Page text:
In April 1369 a great council was held in Dublin attended by the bishops of Ireland. At the council the prelates agreed to give a grant in aid of the expedition of William of Windsor, the king’s lieutenant, to Ireland. This grant was to come from two sources, namely; one mark from every cultivated carucate belonging to the church and two tenths of the value of each benefice. Shortly after, at Mellifont, the convocation of the whole clergy in the archdiocese of Armagh was convened where the two tenths grant was agreed. Collectors were appointed in each deanery. The vicar of Kildemock, Thomas Conlagh, was to collect the two tenths in the deanery of Ardee. On 30th June 1370 Thomas Conlagh received his letter of commission from Archbishop Milo Sweteman.[14]  

Kildemock in the fifteenth century

At the start of the fifteenth century, Sir William Proute was vicar of St. Catherine’s church in Kildemock. But by 1410 William Proute was blind and decrepit. On 2nd March 1410 Archbishop Nicholas Fleming appointed Sir Patrick O Cuinn of Clonkeen parish to be coadjutor of Kildemock. Patrick O Cuinn was to have administration of the oblations, fruits and issues of the vicarage.[15]

In 1411 an exchange of parishes was decided upon between that of Kildemock and Clonkeen. In June 1411 Thomas le Butler, prior of the Hospital at Kilmainham of the Order of St. John of Jerusalem, presented Sir Patrick O Cuinn, priest, as the new vicar of Kildemock while John Serll, Lord of Gilbertstown, presented Sir John Proute to Clonkeen.[16]

In two documents the vacating vicar of Kildemock is said to be John Proute while the previously named vicar in 1410 was William Proute. We do not have a second document to determine if the vicar of Kildemock up to and including 1410 was indeed called William Proute. The document of 1410 could be an error on the name of William. Yet if William was blind and decrepit in 1410 it would seem strange for him to take on a new parish one year later. The most likely scenario is that William Proute died or retired late in 1410 or early 1411 and was replaced by John Proute, a possible kinsman. The document which admitted John Proute to Kildemock did not make it into the register of Archbishop Fleming or the parties never got round to formalising the change. When the dust settled a more permanent arrangement was made, namely; the exchange of benefices between John Proute and Patrick O Cuinn.    

The usual inquiry by the archdeacon of Armagh was made into the right of presentation and the suitability of Patrick O Cuinn to be vicar. The Archdeacon, Master William Pirroun, found everything in order and Patrick O Cuinn was admitted as vicar of Kildemock in September 1411.[17]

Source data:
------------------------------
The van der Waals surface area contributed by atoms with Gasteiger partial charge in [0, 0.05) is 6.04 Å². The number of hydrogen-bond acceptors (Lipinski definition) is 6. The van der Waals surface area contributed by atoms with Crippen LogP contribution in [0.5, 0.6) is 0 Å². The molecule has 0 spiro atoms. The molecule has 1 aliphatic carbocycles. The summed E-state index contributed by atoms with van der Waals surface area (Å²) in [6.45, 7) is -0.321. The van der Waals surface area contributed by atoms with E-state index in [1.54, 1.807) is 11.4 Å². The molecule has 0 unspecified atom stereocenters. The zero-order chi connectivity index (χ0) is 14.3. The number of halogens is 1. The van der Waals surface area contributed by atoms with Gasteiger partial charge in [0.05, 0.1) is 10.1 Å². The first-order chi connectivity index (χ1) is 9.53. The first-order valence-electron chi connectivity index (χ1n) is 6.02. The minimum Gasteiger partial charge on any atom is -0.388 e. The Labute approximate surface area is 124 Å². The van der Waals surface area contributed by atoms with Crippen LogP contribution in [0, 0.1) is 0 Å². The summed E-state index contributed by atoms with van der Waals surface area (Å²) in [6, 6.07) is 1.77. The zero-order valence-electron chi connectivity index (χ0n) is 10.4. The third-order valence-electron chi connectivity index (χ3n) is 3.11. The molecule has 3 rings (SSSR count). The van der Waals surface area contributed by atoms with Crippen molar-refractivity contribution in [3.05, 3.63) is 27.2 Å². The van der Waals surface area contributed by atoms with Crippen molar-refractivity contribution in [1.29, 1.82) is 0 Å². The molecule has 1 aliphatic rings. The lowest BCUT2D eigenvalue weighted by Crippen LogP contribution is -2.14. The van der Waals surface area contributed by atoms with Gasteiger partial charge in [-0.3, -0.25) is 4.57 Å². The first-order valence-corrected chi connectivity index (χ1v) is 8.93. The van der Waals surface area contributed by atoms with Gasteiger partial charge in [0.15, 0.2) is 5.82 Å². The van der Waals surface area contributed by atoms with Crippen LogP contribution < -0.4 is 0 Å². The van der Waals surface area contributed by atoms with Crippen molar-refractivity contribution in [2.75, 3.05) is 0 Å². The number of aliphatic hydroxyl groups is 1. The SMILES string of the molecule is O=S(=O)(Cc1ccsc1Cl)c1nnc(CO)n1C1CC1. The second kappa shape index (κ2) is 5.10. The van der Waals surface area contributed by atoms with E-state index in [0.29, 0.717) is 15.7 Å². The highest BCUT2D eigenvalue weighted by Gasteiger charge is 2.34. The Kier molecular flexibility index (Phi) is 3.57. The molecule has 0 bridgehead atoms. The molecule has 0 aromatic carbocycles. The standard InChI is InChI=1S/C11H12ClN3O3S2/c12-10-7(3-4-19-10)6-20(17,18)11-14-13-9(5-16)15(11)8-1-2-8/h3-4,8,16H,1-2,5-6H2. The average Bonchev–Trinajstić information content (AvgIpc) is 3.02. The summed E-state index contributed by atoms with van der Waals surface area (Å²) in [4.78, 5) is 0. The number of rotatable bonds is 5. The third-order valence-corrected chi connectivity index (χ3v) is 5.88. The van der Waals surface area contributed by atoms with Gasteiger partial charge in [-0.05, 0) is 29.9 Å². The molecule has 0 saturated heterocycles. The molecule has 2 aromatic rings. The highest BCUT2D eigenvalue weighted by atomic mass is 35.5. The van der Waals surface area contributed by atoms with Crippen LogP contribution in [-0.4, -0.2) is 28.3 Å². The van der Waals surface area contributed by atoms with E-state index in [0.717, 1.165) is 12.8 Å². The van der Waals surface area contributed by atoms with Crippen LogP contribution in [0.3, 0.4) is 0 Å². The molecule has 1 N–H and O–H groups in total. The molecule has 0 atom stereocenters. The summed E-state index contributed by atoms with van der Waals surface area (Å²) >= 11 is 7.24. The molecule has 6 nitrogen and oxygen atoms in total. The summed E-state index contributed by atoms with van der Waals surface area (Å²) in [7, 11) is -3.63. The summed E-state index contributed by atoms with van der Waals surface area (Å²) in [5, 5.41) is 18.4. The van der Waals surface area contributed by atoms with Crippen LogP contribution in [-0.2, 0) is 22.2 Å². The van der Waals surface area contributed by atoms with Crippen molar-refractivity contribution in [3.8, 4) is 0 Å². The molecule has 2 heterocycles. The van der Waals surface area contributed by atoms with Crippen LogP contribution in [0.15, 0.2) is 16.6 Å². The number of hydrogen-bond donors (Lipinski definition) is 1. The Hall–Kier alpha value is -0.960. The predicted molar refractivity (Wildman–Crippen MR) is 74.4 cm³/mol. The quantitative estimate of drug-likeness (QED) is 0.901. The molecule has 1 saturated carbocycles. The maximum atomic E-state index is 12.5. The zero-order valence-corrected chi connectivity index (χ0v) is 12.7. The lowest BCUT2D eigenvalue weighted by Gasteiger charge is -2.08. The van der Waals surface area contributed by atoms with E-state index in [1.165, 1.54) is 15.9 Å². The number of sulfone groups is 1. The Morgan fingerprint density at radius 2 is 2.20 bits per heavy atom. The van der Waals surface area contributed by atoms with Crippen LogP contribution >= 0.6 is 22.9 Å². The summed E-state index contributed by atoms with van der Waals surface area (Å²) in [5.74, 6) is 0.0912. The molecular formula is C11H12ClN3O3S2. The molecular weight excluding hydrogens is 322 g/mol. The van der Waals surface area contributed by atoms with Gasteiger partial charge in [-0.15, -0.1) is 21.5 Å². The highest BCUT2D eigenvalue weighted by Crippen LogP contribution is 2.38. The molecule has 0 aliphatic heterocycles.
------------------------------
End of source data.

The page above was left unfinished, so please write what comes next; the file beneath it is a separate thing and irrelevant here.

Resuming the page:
The register of Archbishop Octavian de Palatio contains the fragment of an induction to the vicarage of Kildemock made around the year 1435. The documents surrounding this fragment in the register are dated to 1430. Which date is correct? A misreading of document number seventy-six in the register seems to be the cause of the confusion. The fragment induction is therefore for the year 1430 and was the occasion of the induction of William Corre as the new vicar of Kildemock.[18]

Front cover of the Registrum Octaviani by the Irish Manuscripts Commission

This induction came about because on 24th April 1430 Rev. Maurice Cussying resigned the vicarage of Kildemock. The Prior of Kilmainham, William Fitz Thomas,[19] presented William Corre, chaplain, as the new vicar. But Archbishop John Swayne (1418-1439) wanted to hold an inquiry concerning the patronage and vacancy of the rectory of Kildemock before admitting William Corre and on 2nd May 1430 directed a letter to John Prene, Archdeacon of Armagh to hold such an inquiry.

Archdeacon Prene gathered a jury of twenty-one people at the Church of St. Mary in Ardee on 15th May 1430 for the inquiry. The jurors found that the church of St. Catherine of Kildemock was vacant since the resignation of Maurice Cussying and that the prior of Kilmainham had the right of presentation. They said that Rev. Cussying had been presented by the prior of Kilmainham when he entered the vicarage. The value of the parish was six marks out of which twenty four shillings and four pence was for the vicar and other parish expenses. Yet the jurors found that even if the parish was worth ten marks it would be insufficient to sustain the rector’s needs.[20]